Final part of a short series of pieces on a trip I made to the holy South Indian pilgrimage town of Tiruvannamalai in the state of Tamil Nadu where I stayed at the Athithi Ashram which is run by devotees of the great twentieth century spiritual master Bhagavan Sri Ramana Maharshi. The resident teacher of Athithi Ashram is Swami Hamsananda, with whom it is possible to sit and meditate each morning as well as engage in conversation about the life of Bhagavan, meditation, and the spiritual paths of bhakti (devotion) and Jnana (self-enquiry) in the form of asking the question – Who Am I?
So yesterday 18/2 finally saw me make the climb up the hill to Virupaksha Cave. Been to Skandasramam a couple of times before – more than a couple in fact – but so far never made it to Virupaksha. This was a trip I had been planning to do but I had been too locked into my daily morning routine at Athithi Ashram to so far make it happen. Yesterday was different however in that there was no 6.30 cup of sweet coffee in the ashram and no climb up the stairs to the meditation hall to join Swami Hamsananda for morning prayers. Instead I left the ashram at around 6.30 and headed for the Ramana Coffee & Juice Stand on the main road outside Ramanasramam where I had a glass of coffee for 40 rupees which was a little on the sweet side as they really ladled in the sugar, but then I guess I was a bit slow off the mark in tellin’ them when to stop.
After I’d drunk my glass of coffee I was ready for the walk up Arunachala which meant first crossing the main road and walking through the grounds of Ramanasramam so as to go through the gate at the back and take the path to Skandasramam and Virupaksha Cave which lay beyond. I put my New Balance trainers on after I’d got to the other side of the ashram and immediately saw a couple with a child, Russians by the sound of them, who were walking barefoot and then seriously wondered if I shouldn’t also be doing the same. Something made me keep my shoes on – laziness, reluctance, ignorance – but as I passed them and began the initial steep ascent it bugged me that I wasn’t doing the walk quite right, as Arunachala to the faithful is a temple in itself and in a temple you always walk barefoot.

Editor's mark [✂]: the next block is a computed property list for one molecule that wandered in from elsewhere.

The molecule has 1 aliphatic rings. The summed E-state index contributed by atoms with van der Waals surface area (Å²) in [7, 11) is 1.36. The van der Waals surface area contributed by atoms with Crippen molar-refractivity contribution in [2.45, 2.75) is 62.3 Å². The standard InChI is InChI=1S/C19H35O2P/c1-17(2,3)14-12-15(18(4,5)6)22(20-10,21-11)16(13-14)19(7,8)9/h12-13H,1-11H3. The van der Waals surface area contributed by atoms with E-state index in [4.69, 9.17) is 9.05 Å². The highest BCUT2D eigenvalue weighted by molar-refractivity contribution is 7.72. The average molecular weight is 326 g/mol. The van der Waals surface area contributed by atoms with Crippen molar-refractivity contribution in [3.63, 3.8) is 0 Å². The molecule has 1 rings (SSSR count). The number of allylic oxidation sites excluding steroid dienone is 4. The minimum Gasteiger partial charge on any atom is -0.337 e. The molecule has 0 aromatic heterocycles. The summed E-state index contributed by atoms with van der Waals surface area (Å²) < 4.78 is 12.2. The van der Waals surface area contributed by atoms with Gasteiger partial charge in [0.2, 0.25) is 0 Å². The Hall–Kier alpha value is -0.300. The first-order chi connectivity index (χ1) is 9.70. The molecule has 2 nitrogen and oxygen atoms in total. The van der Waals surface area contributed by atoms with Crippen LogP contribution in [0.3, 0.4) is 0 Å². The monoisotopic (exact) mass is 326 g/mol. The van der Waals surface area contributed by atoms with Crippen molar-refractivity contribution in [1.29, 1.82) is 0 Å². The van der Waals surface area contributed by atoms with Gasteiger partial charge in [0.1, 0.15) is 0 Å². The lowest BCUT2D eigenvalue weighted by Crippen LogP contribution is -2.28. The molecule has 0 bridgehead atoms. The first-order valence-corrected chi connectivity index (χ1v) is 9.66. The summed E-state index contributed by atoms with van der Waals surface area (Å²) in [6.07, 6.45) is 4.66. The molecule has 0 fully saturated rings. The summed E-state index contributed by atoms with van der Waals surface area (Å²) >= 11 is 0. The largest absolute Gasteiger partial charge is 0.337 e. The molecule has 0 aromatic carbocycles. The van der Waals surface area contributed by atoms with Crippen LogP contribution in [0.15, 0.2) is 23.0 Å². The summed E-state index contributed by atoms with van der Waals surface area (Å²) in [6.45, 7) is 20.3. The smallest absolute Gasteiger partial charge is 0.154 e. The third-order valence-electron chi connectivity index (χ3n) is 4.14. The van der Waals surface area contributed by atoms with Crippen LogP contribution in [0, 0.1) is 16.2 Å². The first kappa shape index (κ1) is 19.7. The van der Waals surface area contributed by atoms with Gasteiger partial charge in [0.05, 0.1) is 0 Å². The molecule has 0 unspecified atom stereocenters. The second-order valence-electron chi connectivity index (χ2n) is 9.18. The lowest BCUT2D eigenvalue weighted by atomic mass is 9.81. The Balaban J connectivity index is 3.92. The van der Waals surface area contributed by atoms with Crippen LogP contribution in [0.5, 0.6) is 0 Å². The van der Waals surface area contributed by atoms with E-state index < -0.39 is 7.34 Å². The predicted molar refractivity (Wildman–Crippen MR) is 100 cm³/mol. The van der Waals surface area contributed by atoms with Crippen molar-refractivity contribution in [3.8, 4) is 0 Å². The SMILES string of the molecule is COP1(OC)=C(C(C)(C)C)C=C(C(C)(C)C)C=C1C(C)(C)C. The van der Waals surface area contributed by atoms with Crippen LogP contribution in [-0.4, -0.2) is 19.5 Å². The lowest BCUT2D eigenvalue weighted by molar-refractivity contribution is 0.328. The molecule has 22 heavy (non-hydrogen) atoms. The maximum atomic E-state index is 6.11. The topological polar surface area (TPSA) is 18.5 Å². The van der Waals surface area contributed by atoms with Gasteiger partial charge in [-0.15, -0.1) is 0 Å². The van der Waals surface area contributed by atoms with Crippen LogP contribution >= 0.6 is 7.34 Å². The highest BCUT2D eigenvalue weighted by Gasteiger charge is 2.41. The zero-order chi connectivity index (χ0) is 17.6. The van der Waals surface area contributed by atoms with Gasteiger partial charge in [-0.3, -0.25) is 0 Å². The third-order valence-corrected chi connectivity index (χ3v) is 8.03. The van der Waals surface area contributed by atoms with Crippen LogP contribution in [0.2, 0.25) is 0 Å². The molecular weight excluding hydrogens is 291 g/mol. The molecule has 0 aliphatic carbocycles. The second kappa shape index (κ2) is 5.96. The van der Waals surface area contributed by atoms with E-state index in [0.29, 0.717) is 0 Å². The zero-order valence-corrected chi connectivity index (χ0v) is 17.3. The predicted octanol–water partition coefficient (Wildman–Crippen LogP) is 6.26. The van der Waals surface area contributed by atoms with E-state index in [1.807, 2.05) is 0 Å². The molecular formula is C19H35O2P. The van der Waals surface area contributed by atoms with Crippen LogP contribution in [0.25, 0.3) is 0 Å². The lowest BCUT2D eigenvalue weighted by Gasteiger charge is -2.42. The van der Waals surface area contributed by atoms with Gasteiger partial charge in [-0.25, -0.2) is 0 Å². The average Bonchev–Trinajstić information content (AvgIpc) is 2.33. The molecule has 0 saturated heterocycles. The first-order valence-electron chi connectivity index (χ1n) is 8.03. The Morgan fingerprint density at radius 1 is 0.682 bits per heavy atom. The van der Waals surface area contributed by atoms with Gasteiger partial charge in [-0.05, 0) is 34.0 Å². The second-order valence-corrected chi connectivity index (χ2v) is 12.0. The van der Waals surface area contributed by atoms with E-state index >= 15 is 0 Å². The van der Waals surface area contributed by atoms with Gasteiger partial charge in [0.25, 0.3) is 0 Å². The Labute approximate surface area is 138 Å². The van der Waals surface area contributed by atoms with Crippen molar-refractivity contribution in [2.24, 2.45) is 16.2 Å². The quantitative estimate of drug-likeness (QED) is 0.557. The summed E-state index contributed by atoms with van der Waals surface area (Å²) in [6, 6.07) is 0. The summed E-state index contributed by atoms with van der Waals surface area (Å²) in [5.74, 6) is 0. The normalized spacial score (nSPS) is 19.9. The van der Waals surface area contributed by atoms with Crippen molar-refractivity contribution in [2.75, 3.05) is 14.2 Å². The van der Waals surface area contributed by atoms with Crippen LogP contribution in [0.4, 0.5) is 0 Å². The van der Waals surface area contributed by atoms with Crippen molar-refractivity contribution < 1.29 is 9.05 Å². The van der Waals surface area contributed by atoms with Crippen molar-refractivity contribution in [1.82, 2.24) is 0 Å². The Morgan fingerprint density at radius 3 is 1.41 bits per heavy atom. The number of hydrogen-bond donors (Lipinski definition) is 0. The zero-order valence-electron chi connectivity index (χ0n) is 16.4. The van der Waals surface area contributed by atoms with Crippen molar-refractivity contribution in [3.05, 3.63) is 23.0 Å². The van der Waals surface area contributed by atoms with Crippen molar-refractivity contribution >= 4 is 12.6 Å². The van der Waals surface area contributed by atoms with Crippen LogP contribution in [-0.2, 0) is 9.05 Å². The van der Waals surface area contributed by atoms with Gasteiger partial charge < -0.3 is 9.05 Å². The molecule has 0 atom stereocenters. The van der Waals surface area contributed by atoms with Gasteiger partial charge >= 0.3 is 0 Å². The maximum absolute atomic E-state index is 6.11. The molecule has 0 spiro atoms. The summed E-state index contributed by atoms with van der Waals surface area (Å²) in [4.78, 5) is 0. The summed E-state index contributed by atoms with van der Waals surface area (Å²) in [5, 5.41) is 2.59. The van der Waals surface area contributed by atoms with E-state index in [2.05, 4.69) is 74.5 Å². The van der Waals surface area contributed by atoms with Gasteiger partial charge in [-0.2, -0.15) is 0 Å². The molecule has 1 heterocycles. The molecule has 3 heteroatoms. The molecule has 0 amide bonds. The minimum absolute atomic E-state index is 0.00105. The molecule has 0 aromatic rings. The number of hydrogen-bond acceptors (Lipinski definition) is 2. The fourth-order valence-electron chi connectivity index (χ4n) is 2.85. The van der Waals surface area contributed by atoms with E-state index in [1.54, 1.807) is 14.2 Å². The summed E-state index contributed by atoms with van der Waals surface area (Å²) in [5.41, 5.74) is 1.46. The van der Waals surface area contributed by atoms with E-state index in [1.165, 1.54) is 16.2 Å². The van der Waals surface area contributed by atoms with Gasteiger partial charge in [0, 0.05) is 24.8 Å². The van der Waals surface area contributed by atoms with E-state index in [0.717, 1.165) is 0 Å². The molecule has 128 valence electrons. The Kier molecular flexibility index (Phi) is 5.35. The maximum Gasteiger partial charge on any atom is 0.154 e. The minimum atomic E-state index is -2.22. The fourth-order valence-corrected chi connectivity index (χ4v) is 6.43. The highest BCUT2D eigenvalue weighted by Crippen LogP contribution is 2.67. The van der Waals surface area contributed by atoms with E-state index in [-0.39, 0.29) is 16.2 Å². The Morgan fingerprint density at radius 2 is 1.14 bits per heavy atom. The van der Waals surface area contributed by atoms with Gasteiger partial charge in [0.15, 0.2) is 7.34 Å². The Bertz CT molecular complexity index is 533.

So yes there I was, feeling bad for not goin’ barefoot like a pilgrim would, but I guess my pair of New Balance trainers felt so damn comfy and gave me so much spring that I couldn’t take them off. Funny thing is they were the same pair of New Balances I had used last year when I did the Giri Pradikshina – the walk around the holy hill – where again the vast majority of people doing the circuit with me on that night of the full moon, were walkin’ barefoot. Just like last year there was no intention on my part to cause offence, I’d just assumed it was done in shoes, simple ignorance more like, something which if truth be told I have in abundance. Well anyway, soon I was poundin’ up the path with my New Balances on and leaving those barefoot possible Russians with their little kid standin’ in the dust trails behind me.
As I continued my fast pace I passed one or two people already coming back down – all of them barefoot – the sight of which now caused feelings of irritation and embarrassment to rise up within me. Why had I not thought it through properly and realised that goin’ barefoot was obviously the correct thing to do? About halfway up the hill and after passing one or two more people who were also without footwear, I sat down on a rock and took my shoes off so as to join the crowd – barefoot trampin’ up the holy hill – as I simply couldn’t take it anymore. There was that little voice naggin’ away inside my head the whole damn time sayin’ “Are you really so unable to do the right thing?” Of course it would mean I would have to carry my shoes, whilst everyone else would have left theirs at the bottom of the hill, but I guess it was better late than never and worth putting up with the inconvenience. Somewhat inevitably, I soon found the barefoot walkin’ really rather pleasant at that time of day, still relatively early morning of course, with the ground not hot at all. Another thing about taking my shoes off was that I had to walk slower, be more careful, as a twisted ankle was not what I wanted, but with the slower pace came the realisation that this was obviously how it should be done. Wearing shoes and walking fast made it look as if going up the holy hill was just a race, another thing to be conquered, which needless to say was not the right attitude at all.
Time to reflect then, on the reason I was making the climb, which of course was to go and meditate in the cave where the great sage Bhagavan Sri Ramana Maharshi had stayed for the first 17 years of the 20th century, the years 1900 – 1917 to be exact. To meditate in the Virupaksha Cave over on the other side of the hill, on the same the path to Skandasramam but further along, where Skandasramam was the cave he had stayed in from 1917 – 1922 after those seventeen years in Virupaksha. So yes, belatedly, I had done the right thing and on those upper levels of the walk I was finally walking as I should have done right from the start – barefoot shufflin’ – and enjoying the views of Tiruvannamalai and the Arunachaleshwar Temple in the hazy plains below, all looking rather tremendous, casting up visions before me of ancient South India in all its glory.